Skip to main page content
Access keys NCBI Homepage MyNCBI Homepage Main Content Main Navigation
, 76 (2), 268-75

Genetic Structure, Self-Identified Race/Ethnicity, and Confounding in Case-Control Association Studies

Affiliations

Genetic Structure, Self-Identified Race/Ethnicity, and Confounding in Case-Control Association Studies

Hua Tang et al. Am J Hum Genet.

Abstract

We have analyzed genetic data for 326 microsatellite markers that were typed uniformly in a large multiethnic population-based sample of individuals as part of a study of the genetics of hypertension (Family Blood Pressure Program). Subjects identified themselves as belonging to one of four major racial/ethnic groups (white, African American, East Asian, and Hispanic) and were recruited from 15 different geographic locales within the United States and Taiwan. Genetic cluster analysis of the microsatellite markers produced four major clusters, which showed near-perfect correspondence with the four self-reported race/ethnicity categories. Of 3,636 subjects of varying race/ethnicity, only 5 (0.14%) showed genetic cluster membership different from their self-identified race/ethnicity. On the other hand, we detected only modest genetic differentiation between different current geographic locales within each race/ethnicity group. Thus, ancient geographic ancestry, which is highly correlated with self-identified race/ethnicity--as opposed to current residence--is the major determinant of genetic structure in the U.S. population. Implications of this genetic structure for case-control association studies are discussed.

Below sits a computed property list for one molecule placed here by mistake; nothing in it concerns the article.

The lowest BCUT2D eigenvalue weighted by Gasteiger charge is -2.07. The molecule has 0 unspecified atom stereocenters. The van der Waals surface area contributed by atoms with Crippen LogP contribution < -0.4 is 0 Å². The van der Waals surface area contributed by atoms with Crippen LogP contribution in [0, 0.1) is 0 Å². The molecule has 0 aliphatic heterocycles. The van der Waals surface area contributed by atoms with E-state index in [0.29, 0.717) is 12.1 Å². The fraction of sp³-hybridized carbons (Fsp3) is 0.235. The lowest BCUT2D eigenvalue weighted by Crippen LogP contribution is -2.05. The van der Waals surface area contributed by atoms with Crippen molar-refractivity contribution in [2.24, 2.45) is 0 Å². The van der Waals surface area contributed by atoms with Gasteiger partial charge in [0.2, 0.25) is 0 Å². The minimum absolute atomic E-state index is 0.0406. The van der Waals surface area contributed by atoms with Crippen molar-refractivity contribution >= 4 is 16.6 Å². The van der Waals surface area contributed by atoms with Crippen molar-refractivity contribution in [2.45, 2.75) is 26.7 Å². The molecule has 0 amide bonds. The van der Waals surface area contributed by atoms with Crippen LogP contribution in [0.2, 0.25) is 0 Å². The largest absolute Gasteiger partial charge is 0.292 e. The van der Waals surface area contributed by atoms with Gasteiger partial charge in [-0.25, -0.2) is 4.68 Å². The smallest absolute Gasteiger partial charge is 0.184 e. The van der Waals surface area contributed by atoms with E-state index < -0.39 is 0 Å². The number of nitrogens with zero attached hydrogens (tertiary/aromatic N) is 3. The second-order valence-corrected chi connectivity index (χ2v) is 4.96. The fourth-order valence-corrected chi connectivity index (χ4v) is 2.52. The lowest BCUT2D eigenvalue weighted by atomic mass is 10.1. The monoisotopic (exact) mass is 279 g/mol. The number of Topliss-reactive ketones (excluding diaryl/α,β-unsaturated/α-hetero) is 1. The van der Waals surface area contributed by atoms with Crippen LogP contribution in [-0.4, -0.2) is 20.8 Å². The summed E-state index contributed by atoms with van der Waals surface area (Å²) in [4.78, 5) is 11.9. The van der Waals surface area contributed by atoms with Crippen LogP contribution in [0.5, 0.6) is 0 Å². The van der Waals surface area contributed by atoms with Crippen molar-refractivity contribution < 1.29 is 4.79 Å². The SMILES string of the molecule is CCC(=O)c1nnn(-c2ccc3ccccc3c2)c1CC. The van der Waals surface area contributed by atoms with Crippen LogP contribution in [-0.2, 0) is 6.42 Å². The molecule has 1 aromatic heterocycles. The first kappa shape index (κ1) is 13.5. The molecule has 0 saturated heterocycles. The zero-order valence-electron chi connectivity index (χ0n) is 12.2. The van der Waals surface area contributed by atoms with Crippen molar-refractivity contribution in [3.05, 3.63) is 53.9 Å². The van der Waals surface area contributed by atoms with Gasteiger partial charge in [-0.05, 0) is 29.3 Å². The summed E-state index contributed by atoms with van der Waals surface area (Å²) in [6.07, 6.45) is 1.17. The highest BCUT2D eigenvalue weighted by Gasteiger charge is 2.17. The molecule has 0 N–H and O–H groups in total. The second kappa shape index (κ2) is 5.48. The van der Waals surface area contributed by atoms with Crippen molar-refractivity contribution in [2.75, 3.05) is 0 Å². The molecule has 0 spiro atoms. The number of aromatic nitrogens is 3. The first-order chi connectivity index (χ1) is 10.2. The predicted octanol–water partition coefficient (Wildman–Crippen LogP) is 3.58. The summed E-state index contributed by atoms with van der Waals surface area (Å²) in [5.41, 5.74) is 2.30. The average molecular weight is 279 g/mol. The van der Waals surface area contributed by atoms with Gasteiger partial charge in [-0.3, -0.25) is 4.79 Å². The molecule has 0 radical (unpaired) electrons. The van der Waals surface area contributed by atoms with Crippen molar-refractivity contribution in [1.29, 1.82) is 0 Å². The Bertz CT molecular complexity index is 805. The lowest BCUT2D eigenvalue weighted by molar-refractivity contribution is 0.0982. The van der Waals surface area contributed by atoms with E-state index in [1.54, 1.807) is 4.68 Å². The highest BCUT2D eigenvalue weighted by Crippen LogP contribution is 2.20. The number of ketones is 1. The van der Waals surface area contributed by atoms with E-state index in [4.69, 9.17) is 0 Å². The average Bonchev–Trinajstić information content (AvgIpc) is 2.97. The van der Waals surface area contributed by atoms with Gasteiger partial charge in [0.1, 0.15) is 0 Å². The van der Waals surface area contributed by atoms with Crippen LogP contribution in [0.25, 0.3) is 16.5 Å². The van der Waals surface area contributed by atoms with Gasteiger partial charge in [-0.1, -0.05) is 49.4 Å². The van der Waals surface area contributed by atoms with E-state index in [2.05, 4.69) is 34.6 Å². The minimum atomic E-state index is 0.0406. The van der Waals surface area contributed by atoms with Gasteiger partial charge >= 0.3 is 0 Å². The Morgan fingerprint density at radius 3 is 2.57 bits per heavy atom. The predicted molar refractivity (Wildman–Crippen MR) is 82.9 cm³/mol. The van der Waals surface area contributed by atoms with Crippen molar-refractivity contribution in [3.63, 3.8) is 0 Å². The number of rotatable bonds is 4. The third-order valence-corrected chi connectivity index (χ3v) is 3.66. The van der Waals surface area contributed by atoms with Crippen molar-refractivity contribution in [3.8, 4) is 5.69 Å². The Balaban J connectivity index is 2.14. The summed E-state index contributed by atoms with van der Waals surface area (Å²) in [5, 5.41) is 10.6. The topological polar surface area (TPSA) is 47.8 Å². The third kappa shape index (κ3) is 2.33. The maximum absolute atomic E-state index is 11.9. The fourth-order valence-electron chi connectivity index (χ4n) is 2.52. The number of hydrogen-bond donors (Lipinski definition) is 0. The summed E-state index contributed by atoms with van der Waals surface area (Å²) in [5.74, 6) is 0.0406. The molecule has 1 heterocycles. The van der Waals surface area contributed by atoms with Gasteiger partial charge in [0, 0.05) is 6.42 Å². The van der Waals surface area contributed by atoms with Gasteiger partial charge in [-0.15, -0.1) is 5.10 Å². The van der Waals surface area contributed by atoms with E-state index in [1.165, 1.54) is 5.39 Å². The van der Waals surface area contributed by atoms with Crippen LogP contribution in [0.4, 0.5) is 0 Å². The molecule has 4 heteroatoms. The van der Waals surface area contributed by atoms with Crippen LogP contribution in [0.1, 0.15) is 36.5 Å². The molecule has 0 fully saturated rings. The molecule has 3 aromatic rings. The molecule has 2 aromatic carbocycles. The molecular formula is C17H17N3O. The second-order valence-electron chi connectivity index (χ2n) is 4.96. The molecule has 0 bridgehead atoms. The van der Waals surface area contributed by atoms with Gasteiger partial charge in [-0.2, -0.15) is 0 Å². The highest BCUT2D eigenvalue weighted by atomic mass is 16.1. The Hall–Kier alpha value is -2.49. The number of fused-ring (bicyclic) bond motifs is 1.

Figures

Figure  1
Figure 1
MDS of the genetic distance matrix for 18 SIRE/site combinations (A) and 7 East Asian SIRE/site combinations (B).

Similar articles

See all similar articles

Cited by 170 PubMed Central articles

See all "Cited by" articles
Feedback